- Cost Per Click (CPC): Google advertisers enjoy a decrease in costs by 11%, while Bing's costs inflate by 27%. This suggests Google’s efficiency in auction dynamics, possibly offering better value for money.
- Click-Through Rate (CTR): Bing's modest -11% drop contrasts starkly with Google's significant 38% dip, hinting at higher ad relevance in Bing's search results.
- Conversion Rate: Here, Bing boasts a +4% increase, outpacing Google's -13% decrease, underscoring Bing's focus on retaining performance alongside reach.
- Share of Total Spend: Google claims a lion's share of 53% against Bing's 16%, reflecting the greater incremental reach achieved by Google's broader audience matching logic.
- Return On Ad Spend (ROAS): Google nearly breaks even at -1%, while Bing trails with a -19% ROAS, indicating Google's advantage in balancing cost with revenue generated.

Broad vs Exact/Phrase Match



CPC vs Others



CTR vs Others



Conversion Rate vs Others



Share of Total Spend






Ad Content's Role in Expanding Reach

In a statement following the latest Microsoft earnings call Satya Nadella, Chairman and CEO of Microsoft, said, "By infusing AI across every layer of our tech stack, we’re winning new customers and helping drive new benefits and productivity gains across every sector.” Given Bing's limited 8% share of the US paid search market it's reasonable to expect that chief among those innovations would be the application of AI to Bing's audience matching algorithms.  By its own definition and confirmed by our experimentation, Bing's Broad Match algorithm lags behind Google in AI innovation.

Both Google and Bing use the relationship between ad content and keywords as part of their Quality Score algorithm, which can help increase traffic from existing audiences. However, our research indicates that only Google is leveraging ad content beyond Quality Scores to expand its Broad Match reach. This is not an advertised feature of Google's Broad Match algorithm, but the impact is evident in the increase of unique search terms related to the ad content immediately following the deployment of new ad copy—a phenomenon not observed with Bing.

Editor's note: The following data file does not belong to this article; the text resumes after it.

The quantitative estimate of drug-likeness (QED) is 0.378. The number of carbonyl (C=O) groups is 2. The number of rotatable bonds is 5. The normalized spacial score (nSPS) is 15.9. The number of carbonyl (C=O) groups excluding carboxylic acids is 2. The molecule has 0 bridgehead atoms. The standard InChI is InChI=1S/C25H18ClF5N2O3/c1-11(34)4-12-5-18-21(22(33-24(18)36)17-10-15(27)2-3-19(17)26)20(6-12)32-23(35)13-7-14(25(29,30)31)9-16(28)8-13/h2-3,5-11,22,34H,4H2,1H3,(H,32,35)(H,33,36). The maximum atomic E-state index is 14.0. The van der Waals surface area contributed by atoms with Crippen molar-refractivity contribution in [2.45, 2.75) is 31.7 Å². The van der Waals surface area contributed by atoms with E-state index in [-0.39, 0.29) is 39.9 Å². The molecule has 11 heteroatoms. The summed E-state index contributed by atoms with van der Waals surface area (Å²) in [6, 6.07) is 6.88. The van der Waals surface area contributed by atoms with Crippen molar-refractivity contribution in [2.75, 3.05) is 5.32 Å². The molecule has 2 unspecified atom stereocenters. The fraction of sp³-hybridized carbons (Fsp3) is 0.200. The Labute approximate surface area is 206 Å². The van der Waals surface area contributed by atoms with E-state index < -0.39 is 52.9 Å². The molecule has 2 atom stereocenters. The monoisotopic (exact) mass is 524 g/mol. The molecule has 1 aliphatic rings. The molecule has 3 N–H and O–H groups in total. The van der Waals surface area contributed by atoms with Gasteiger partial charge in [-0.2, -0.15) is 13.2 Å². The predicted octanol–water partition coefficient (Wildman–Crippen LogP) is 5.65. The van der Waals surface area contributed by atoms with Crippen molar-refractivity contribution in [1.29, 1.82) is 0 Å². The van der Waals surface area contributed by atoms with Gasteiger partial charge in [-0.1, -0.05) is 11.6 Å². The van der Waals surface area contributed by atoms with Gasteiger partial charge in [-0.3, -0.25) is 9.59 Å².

Strategic Implications for Advertisers

What does this mean for advertisers? On Bing, unique reach is primarily driven by new keywords, improved Quality Scores, increased budgets, or lowered performance targets. However, this tends to attract less targeted traffic, necessitating a heavier reliance on Negative Search Terms for optimization.  On Google, while advertisers can utilize the same levers, the added dimension of targeted ad copy for directly expanding unique audience reach provides a significant advantage. Google’s Broad Match not only casts a wider net overall, but it also enables the capture of more unique audience segments by tuning ad copy to specific consumer intents. 


As it stands, Google's application of AI in Broad Match is pioneering a new era of search advertising— one that embraces the subtleties of user intent and content relevance to drive performance. While Bing still maintains a focus on keyword-centric matching, Google’s approach ushers in a strategic flexibility that advertisers can leverage for more nuanced and effective audience targeting. As AI continues to advance, the capacity to interpret and impact the dynamic elements powering audience matching algorithms will be crucial for advertisers aiming for performance and scale in their Paid Search campaigns.